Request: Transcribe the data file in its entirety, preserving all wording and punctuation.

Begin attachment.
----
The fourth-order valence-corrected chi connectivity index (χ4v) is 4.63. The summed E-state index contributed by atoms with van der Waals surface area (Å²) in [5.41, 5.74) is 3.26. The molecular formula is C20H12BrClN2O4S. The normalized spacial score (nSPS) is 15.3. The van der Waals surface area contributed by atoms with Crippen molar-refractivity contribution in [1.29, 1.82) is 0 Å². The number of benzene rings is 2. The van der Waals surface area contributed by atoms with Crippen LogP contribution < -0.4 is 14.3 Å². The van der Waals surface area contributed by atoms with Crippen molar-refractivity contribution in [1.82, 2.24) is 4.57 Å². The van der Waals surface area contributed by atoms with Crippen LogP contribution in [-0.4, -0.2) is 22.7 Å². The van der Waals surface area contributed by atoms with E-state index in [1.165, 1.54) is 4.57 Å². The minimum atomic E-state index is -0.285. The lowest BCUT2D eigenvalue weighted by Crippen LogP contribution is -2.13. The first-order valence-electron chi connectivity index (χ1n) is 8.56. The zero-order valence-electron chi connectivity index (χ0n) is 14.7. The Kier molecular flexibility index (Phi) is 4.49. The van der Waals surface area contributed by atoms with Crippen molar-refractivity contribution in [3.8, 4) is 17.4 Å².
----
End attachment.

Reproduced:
The fourth-order valence-corrected chi connectivity index (χ4v) is 4.63. The summed E-state index contributed by atoms with van der Waals surface area (Å²) in [5.41, 5.74) is 3.26. The molecular formula is C20H12BrClN2O4S. The normalized spacial score (nSPS) is 15.3. The van der Waals surface area contributed by atoms with Crippen molar-refractivity contribution in [1.29, 1.82) is 0 Å². The number of benzene rings is 2. The van der Waals surface area contributed by atoms with Crippen LogP contribution < -0.4 is 14.3 Å². The van der Waals surface area contributed by atoms with Crippen molar-refractivity contribution in [1.82, 2.24) is 4.57 Å². The van der Waals surface area contributed by atoms with Crippen LogP contribution in [-0.4, -0.2) is 22.7 Å². The van der Waals surface area contributed by atoms with E-state index in [1.165, 1.54) is 4.57 Å². The minimum atomic E-state index is -0.285. The lowest BCUT2D eigenvalue weighted by Crippen LogP contribution is -2.13. The first-order valence-electron chi connectivity index (χ1n) is 8.56. The zero-order valence-electron chi connectivity index (χ0n) is 14.7. The Kier molecular flexibility index (Phi) is 4.49. The van der Waals surface area contributed by atoms with Crippen molar-refractivity contribution in [3.8, 4) is 17.4 Å².